Inhibition of RAR signaling using an RAR antagonist or dominant-negative RAR led to the upregulation of anterior markers(Koide et al., 2001) and a caudal shift in the expression boundaries of anterior and hindbrain markers in frog embryos (Blumberg et al.,1997). Similar results were obtained by overexpressing the RA catabolizing enzyme CYP26 (de Roos et al., 1999; Hollemann et al., 1998; Maden,1999) in frog embryos or treating chick embryos with RAR antagonists (Dupe and Lumsden,2001). Kudoh and colleagues recently showed that knockdown of CYP26 expression led to downregulation of the anterior marker OTX2 and anterior expansion of HOXB1B, MEIS3 and IRO3 (Kudoh et al.,2002). We previously reported that unlike the hindbrain and spinal cord, which require RAR as a transcriptional activator, RARα is required as a transcriptional repressor to allow anterior patterning(Koide et al., 2001). This aspect of RAR function coincides with the expression of the RA degrading enzyme CYP26 in regions anterior to the hindbrain(de Roos et al., 1999; Hollemann et al., 1998). Taken together, these results suggest that a delicate balance exists between RAR-mediated repression of target genes in the head that is required for anterior patterning and the RAR-mediated activation of target genes that is indispensable for the expression of posterior neural markers. The expression of region-specific markers in the hindbrain is exquisitely sensitive to alterations in RA signaling (Godsave et al., 1998; Kolm et al.,1997; van der Wees et al.,1998). Lumsden and colleagues showed convincingly that RA acts as a classic morphogen in the hindbrain but that it appeared to be generated locally at precise levels rather than forming a long-range gradient(Dupe and Lumsden, 2001). In the absence of retinoid signaling the hindbrain develops as a default R4,whereas increasing RA-signaling yields posterior rhombomeres in a concentration-dependent fashion (Dupe and Lumsden, 2001).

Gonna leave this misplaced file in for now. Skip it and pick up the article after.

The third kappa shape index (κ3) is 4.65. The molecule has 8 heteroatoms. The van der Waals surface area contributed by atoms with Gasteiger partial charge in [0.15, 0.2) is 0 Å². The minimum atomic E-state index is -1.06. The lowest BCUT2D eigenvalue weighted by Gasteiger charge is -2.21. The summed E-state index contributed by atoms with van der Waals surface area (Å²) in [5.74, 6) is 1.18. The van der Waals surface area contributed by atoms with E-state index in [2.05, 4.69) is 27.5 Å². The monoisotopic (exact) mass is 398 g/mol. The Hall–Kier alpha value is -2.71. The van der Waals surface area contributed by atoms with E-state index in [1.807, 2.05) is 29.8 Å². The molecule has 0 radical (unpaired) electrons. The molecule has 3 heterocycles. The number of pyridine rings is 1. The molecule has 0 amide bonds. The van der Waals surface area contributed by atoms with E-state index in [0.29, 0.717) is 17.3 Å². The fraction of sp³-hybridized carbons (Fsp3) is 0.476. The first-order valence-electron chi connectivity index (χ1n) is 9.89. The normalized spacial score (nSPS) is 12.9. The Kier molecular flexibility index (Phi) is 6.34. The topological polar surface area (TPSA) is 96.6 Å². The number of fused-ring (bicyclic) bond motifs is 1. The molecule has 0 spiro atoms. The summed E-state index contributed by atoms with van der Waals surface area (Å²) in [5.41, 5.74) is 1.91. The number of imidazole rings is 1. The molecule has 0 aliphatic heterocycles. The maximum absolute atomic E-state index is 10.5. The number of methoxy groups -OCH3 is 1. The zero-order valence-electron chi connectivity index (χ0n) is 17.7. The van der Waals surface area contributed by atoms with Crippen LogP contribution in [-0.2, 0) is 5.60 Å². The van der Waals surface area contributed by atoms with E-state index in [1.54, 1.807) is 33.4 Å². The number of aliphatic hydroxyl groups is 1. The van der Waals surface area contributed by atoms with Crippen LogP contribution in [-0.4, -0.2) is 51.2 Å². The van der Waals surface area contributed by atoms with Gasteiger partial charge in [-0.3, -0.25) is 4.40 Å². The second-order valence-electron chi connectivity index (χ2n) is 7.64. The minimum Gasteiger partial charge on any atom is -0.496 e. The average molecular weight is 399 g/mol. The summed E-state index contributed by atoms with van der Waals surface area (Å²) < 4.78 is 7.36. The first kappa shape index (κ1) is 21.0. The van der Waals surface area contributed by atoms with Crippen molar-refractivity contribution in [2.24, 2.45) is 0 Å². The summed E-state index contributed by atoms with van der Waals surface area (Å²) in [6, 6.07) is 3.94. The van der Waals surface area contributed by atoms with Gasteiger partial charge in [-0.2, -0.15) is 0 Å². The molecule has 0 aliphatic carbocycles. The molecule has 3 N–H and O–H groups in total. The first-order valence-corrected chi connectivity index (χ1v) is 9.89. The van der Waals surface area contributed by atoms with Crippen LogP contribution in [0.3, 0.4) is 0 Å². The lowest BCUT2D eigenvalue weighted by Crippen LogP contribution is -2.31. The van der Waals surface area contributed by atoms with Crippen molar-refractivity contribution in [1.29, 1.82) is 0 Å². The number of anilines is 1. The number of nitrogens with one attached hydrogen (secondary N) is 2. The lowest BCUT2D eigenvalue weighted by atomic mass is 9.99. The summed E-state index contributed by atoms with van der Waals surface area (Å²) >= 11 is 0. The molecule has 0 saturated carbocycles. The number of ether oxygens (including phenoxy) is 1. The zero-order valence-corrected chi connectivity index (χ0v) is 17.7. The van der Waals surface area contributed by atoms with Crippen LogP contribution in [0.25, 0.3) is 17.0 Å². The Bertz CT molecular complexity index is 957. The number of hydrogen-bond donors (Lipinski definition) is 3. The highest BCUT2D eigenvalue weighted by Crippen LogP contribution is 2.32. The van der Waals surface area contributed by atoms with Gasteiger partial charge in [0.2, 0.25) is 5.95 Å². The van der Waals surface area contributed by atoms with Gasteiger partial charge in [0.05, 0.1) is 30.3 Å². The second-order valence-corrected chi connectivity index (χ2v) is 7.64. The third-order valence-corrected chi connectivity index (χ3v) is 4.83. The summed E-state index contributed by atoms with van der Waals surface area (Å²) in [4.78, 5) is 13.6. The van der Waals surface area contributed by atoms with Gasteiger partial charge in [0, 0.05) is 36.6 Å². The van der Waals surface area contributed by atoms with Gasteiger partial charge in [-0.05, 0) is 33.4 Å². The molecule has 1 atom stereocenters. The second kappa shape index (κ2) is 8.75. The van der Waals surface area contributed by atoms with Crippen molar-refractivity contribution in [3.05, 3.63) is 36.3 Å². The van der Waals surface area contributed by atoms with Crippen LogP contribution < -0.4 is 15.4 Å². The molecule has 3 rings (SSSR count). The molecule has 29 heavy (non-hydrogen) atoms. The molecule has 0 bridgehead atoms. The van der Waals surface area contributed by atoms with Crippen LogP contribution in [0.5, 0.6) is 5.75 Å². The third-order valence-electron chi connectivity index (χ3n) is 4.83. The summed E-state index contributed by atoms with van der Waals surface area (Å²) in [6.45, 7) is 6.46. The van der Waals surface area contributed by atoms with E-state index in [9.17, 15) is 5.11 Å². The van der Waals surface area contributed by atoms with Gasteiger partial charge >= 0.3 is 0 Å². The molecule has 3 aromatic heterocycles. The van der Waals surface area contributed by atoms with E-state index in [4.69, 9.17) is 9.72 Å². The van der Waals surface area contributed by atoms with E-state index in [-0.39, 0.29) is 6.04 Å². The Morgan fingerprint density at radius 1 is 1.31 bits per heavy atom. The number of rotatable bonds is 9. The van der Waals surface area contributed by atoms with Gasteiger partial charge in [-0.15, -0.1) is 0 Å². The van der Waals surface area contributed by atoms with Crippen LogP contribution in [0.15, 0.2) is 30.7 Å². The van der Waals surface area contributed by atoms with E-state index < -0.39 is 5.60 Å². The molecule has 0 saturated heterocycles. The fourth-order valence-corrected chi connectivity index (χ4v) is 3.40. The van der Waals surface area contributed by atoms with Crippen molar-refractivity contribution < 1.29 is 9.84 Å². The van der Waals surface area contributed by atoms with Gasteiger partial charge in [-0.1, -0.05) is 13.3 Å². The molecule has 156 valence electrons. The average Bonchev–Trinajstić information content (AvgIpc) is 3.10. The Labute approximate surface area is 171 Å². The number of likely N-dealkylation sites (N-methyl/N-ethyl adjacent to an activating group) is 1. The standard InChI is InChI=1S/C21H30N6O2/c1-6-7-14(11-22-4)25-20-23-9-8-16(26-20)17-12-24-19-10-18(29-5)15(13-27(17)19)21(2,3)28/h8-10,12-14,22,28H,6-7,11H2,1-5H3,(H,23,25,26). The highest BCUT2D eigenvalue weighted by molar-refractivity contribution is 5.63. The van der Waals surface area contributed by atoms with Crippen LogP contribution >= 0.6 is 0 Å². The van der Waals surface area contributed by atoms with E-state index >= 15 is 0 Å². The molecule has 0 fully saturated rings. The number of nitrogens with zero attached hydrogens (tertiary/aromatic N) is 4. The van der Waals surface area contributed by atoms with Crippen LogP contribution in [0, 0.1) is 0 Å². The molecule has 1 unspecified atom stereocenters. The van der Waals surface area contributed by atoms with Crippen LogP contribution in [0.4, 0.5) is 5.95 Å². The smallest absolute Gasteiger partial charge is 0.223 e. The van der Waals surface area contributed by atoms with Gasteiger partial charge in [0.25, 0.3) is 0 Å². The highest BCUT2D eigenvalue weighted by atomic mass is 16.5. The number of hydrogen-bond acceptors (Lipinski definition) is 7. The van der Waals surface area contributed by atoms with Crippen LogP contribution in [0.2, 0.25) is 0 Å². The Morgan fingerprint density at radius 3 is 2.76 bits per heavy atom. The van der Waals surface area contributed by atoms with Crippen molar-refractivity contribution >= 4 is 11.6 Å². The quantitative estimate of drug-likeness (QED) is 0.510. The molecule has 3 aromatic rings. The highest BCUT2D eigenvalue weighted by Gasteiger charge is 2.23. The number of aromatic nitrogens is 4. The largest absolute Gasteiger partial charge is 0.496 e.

Is there a role for retinoids and retinoid receptors other than in the hindbrain?
Although it is now well established that position in the hindbrain is set by precisely delivered levels of RA(Bel-Vialar et al., 2002; Chen et al., 2001; Dupe and Lumsden, 2001; Godsave et al., 1998; Hollemann et al., 1998; Kolm et al., 1997; van der Wees et al., 1998)the role of retinoids and retinoid receptors anterior and posterior to the hindbrain remains controversial. For example, we showed that inhibition of RAR function by overexpressing a dominant negative XRARα1led to posterior expansion of the forebrain marker OTX2, a posterior shift in the expression of the midbrain marker EN2, a posterior shift in the rhombomere 3 expression and loss of the rhombomere 5 expression of the hindbrain marker KROX20 and downregulation of the posterior markers HOXB9, XLIM1 and N-tubulin(Blumberg et al., 1997). By contrast, increasing RAR function by microinjecting the constitutively active VP16-XRARα1 led to the opposite effect: a decreased and anterior shift in the expression border of OTX2 and rostral shifts in EN2 and KROX20 expression although the anterior boundary of HOXB9 expression was unaffected(Blumberg et al., 1997). Thus,we concluded that RARs were required for correct positional specification along the entire AP axis (Blumberg,1997; Blumberg et al.,1997).
In contrast to our results, Sive and colleagues used a dominant-negative Xenopus RARα2.2 to show that interfering with retinoid signaling altered hindbrain pattering in Xenopus but had no observable effects on anterior (XCG, OTX2) or posterior(HOXB9) gene expression (Kolm et al., 1997). Durston and colleagues used a dominant-negative chicken RARα2 and came to a similar conclusion: that inhibition of RAR function substantially altered the expression patterns of certain genes expressed in the hindbrain (KROX20, HOXB3) but not others (EN2,HOXB1) although their results differed in some details from the previously noted studies (van der Wees et al., 1998). No alterations were noted in the expression patterns of OTX2, HOXB7 and HOXB9(van der Wees et al.,1998).